Research carried out by the Copenhagen Centre for Team Sport and Health in Denmark shows that untrained elderly men get markedly fitter and healthier as a result of playing football (soccer). After only 4 months of twice-weekly 1-hour training sessions, the men achieved marked improvements in maximum oxygen uptake, muscle function and bone mineralization.
Later today, three scientific articles will be published in the Scandinavian Journal of Medicine & Science in Sports describing the fitness and health effects of football training for 63‒75-year-old untrained men. The Copenhagen researchers, led by Professor Peter Krustrup of the Copenhagen Centre for Team Sport and Health, University of Copenhagen, have a compelling case. Football is a fun, social and effective form of high-intensity interval training that is open to all.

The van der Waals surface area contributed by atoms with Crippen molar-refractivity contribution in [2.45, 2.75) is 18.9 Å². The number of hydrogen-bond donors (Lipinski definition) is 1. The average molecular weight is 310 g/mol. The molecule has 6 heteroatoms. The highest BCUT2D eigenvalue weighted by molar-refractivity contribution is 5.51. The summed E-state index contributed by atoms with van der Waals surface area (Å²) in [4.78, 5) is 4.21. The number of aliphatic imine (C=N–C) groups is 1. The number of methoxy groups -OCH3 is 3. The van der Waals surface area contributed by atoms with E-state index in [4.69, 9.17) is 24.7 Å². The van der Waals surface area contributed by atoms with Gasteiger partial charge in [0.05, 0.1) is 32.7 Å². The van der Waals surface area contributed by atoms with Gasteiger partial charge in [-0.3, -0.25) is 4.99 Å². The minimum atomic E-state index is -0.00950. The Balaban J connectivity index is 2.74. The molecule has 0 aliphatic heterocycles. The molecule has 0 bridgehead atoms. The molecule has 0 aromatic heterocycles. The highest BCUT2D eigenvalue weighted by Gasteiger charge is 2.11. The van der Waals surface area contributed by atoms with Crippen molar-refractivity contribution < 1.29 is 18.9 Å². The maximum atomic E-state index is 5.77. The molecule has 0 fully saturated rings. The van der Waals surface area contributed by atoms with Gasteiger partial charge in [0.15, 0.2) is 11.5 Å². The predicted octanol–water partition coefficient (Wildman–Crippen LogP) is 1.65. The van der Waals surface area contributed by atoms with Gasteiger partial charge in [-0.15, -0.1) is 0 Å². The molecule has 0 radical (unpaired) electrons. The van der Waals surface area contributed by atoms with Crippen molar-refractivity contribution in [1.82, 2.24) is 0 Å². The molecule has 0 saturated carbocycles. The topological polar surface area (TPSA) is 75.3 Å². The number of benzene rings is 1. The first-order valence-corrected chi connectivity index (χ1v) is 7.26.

Untrained elderly men can also play
"Our previous studies have shown that 70-year-old men with lifelong participation in football possess a postural balance and rapid muscle force that is comparable to that of 30-year-old untrained men," says Krustrup. "This time we have gone one step further by evaluating the intensity of football training as well as the health and fitness effects of football for untrained elderly men with little experience of football."
"The study revealed that inactive elderly men improved their maximum oxygen uptake by 15% and their performance during interval exercise by as much as 50% by playing football for 1 hour two times per week over 4 months. Moreover, muscle function was improved by 30% and bone mineralization in the femoral neck increased by 2%," says Krustrup.
"The results provide strong evidence that football is an intense, versatile and effective form of training, including for untrained elderly men. It is definitely never too late to start playing football. Football boosts physical capacity and heart health, and minimizes the risk of falls and fr
|Contact: Bo Kousgaard|
University of Copenhagen